What does it take to hold a plank for 4 hours, 30 minutes, and 11 seconds? DonnaJean Wilde, grandmother to 12 and new world record holder for longest plank performed by a woman, knows EXACTLY what it takes. At 58 years old, she beat the previous record holder, Dana Glowacka, who held her plank for 4 hours, 19 min., and 56 seconds (which is also super impressive, we see you, Dana!) on April 9th, 2024. 

Wilde’s planking journey didn’t start how you might expect. Twelve years ago, she broke her wrist and was forced to wear a cast. Instead of letting that halt her fitness journey, she began to try exercises she could do with her cast on, and forearm planks were one of them. She told People magazine that she realized she could read while he was performing a plank, and she just fell in love with them. So, even after her injury healed, she continued performing planks as a part of her exercise routine, increasing the duration over the years. How did she get ready before the world record? She held a plank for 5-6 hours daily, split into 2-3 hour chunks. Wilde reports that the first two hours of the record-breaking plank was “easy,” but in the last half hour, she only focused on “breathing, staying calm, and not shaking.” 

Wilde’s advice to anyone who wants to add planks to their workout routine? “Keep trying and keep practicing. When you have to read or work on your computer, just get on the floor and do it on the floor.” Let’s face it, though: most people aren’t going to hold a plank for long enough to read a book or work on the computer, but the advice about just getting down on the floor and doing it is something we can get behind! Planks are a great addition to your exercise routine, and they pack a ton of benefits into one isometric movement.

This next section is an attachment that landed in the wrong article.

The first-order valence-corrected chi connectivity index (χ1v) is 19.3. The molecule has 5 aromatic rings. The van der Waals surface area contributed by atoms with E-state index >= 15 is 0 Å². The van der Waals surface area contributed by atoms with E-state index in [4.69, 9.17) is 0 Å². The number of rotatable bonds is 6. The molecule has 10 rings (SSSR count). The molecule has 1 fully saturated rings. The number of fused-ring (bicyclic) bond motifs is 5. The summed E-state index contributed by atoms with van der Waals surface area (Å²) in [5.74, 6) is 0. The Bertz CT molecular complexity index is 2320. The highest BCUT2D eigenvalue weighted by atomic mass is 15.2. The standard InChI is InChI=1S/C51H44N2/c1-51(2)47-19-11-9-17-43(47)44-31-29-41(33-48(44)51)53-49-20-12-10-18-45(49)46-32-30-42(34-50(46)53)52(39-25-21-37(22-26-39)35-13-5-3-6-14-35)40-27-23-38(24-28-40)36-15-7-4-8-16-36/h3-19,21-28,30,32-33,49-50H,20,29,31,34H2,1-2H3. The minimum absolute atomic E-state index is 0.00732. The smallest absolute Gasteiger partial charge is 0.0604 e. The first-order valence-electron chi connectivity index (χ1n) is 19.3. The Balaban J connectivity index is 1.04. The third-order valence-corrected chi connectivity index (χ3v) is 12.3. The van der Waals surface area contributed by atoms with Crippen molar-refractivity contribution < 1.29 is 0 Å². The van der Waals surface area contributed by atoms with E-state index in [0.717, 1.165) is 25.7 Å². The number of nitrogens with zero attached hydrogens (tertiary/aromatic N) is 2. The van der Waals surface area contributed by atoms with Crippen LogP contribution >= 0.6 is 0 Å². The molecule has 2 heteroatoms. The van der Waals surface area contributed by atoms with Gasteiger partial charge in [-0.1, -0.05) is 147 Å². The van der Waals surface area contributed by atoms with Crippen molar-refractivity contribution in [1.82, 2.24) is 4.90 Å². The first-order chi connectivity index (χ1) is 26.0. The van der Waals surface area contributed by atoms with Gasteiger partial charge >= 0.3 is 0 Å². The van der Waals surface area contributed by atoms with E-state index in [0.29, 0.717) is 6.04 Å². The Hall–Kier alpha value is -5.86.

According to the Cleveland Clinic, planks offer an array of benefits. You can do them anywhere and offer a mental health boost (as does all exercise!). On top of that, they help protect your back by bracing your core muscles. Core muscles are important for stability and can even help improve your posture. Plus, a stronger core means you are less likely to sustain an injury from other types of exercise, like lifting weights. Basic forearm planks work your whole core: rectus abdominis (referred to as “abs”), obliques (which run along the side of your abdomen), and transversus abdominis (a deep abdominal muscle that wraps around your sides and spine). They also activate your glutes, hamstrings, and lower back. Plus, there are TONS of variations that can target almost any muscle group in your body! Star slow with three sets of thirty seconds if you can, less if you can’t. Try to incorporate planks into your workouts a few times a week, and increase your hold time by about five to ten seconds when you are ready! 

The takeaways here, we think, are that 1) injury doesn’t always have to mean that you have setbacks in your training. Sometimes, you just need to modify things while you heal, and you never know. It might lead you to find a new routine that you love! 2) You never know where your fitness journey will take you! And 3) age is just a number. As a bonus, 4) Planks are a great isometric exercise that is a great addition for most people on their fitness journey!